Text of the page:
Will you choose to ignore their rebellions when they are teens and they start showing interest in drugs and such? If you can't show your child respect now when they are young and are learning how to behave from you how can you see things going well later on when they don't need to listen to you!
    Yeah probably.... You know a bit of cocaine here and there is no biggie.....

    What a bloody stupid thing to say Eclecticdreamer! My DD says these things for shock value, for attention. Best way to deal with unwanted attention seekin behaviour = ignore it.

    Pfffft what a ****.

  7. #27
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    We actually don't use timeout because like Boobycino said, it works DS1 up even more rather than allowing time for reflection. We use natural consequences when it comes to discipline - and if there isn't a natural consequence he's given a warning and if the behaviour continues he loses privileges (such as the tv). The things I have to tell him often don't receive these responses because he's not doing anything wrong or naughty - they're just bad habits that he has trouble breaking. He gets there eventually and pulls himself up too.

    When he's done the "I don't love you anymore" moments I have been doing as PP suggested - telling him I will always love him and reminding him that saying those things hurts my feelings. When calm I talk to him about it and remind him why it's mummy and daddy's job to teach him things sometimes etc. I know it will pass. I just have a very emotional child.

    For example his Dad moved one of his toys this morning (he wasn't playing with it at the time and it was in the middle of the floor). He burst into tears and shouted at daddy that he was an awful, mean daddy. I had to break it down for him to help him calm down. Ie - were you playing with it now? No. If you want to play with it later can you? Yes. Why did daddy move it? So we don't trip. So should you thank daddy and say sorry for yelling at him? Yes.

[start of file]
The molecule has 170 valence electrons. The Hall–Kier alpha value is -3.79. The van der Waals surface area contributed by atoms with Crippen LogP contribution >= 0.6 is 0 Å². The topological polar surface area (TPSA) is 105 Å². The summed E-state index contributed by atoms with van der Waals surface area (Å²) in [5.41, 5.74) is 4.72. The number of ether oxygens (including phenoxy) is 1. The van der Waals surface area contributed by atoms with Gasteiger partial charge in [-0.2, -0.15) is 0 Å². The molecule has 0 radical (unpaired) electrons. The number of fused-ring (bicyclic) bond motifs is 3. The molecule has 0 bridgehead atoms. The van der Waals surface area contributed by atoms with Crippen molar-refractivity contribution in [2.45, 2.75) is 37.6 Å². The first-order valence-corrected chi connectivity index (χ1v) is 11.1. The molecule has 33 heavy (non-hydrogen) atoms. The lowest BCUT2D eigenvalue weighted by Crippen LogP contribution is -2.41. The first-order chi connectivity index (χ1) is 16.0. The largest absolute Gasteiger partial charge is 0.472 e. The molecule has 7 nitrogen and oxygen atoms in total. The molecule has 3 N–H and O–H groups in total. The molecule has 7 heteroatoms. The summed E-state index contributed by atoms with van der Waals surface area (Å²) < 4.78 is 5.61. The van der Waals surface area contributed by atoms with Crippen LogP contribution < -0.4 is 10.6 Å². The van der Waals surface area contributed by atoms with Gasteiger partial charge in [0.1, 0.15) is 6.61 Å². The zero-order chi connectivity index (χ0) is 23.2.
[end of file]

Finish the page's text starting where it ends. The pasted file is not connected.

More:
He just flies off the handle easily. It's a process to help him work through it.

    I think the main issue is that it upsets me - which as a PP said is probably a support (or lack of sleep with teething baby!) issue as much as anything!

    Perhaps I need more chocolate

  8. #28
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    Eclecticdreamer I think you've read the posts wrong. No one is saying they don't discipline their kids for their behaviour, in fact the OP's problem directly relates to the fact that she is disciplining her child.

    time out for my DD1 is an awesome way to watch the devil inside come out and escalate the situation by 1000. Time out is not the be all and end all and it does not work for every child.

  9. #29
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    I only use time out for extreme behaviour (like hitting, not listening repeatedly, obstinance) not for hurtful words that are really about my child reaching out to me.

  10. #30
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    Quote Originally Posted by GothChick View Post
    id probably have said something like 'I understand you are feeling very angry, but that isn't a very nice thing to say, it hurts mummy's feelings.
    I think they know that. That is the whole point. They are angry and want to strike out.
    It represents progress - before they could just stamp their feet, scream and hit.
    Ignoring might work. Smarter kids might see through it, and need discipline.